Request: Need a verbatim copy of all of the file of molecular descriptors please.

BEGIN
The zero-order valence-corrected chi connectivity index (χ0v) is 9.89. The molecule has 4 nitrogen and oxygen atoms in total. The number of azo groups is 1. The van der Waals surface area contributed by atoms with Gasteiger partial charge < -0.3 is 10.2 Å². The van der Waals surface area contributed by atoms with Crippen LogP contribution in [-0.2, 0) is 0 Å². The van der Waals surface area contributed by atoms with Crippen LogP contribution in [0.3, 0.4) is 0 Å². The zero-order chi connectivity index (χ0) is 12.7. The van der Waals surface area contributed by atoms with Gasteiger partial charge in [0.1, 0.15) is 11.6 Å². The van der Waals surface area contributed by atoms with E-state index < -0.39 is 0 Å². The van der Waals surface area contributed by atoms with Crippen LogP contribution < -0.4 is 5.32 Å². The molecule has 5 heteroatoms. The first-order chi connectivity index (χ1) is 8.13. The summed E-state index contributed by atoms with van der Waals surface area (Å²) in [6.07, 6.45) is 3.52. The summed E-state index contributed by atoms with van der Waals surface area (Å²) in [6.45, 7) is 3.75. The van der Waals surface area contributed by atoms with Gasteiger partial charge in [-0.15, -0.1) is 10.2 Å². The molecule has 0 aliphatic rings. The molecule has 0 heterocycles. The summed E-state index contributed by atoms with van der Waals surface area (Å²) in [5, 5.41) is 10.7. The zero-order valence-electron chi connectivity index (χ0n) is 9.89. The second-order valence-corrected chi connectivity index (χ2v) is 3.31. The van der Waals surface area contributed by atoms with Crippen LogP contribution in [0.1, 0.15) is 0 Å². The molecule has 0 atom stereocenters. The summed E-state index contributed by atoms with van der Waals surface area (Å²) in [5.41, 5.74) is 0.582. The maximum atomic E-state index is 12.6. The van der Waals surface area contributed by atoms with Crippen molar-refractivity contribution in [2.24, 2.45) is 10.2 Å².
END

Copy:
The zero-order valence-corrected chi connectivity index (χ0v) is 9.89. The molecule has 4 nitrogen and oxygen atoms in total. The number of azo groups is 1. The van der Waals surface area contributed by atoms with Gasteiger partial charge < -0.3 is 10.2 Å². The van der Waals surface area contributed by atoms with Crippen LogP contribution in [-0.2, 0) is 0 Å². The van der Waals surface area contributed by atoms with Crippen LogP contribution in [0.3, 0.4) is 0 Å². The zero-order chi connectivity index (χ0) is 12.7. The van der Waals surface area contributed by atoms with Gasteiger partial charge in [0.1, 0.15) is 11.6 Å². The van der Waals surface area contributed by atoms with E-state index < -0.39 is 0 Å². The van der Waals surface area contributed by atoms with Crippen LogP contribution < -0.4 is 5.32 Å². The molecule has 5 heteroatoms. The first-order chi connectivity index (χ1) is 8.13. The summed E-state index contributed by atoms with van der Waals surface area (Å²) in [6.07, 6.45) is 3.52. The summed E-state index contributed by atoms with van der Waals surface area (Å²) in [6.45, 7) is 3.75. The van der Waals surface area contributed by atoms with Gasteiger partial charge in [-0.15, -0.1) is 10.2 Å². The molecule has 0 aliphatic rings. The molecule has 0 heterocycles. The summed E-state index contributed by atoms with van der Waals surface area (Å²) in [5, 5.41) is 10.7. The zero-order valence-electron chi connectivity index (χ0n) is 9.89. The second-order valence-corrected chi connectivity index (χ2v) is 3.31. The van der Waals surface area contributed by atoms with Crippen LogP contribution in [0.1, 0.15) is 0 Å². The molecule has 0 atom stereocenters. The summed E-state index contributed by atoms with van der Waals surface area (Å²) in [5.41, 5.74) is 0.582. The maximum atomic E-state index is 12.6. The van der Waals surface area contributed by atoms with Crippen molar-refractivity contribution in [2.24, 2.45) is 10.2 Å².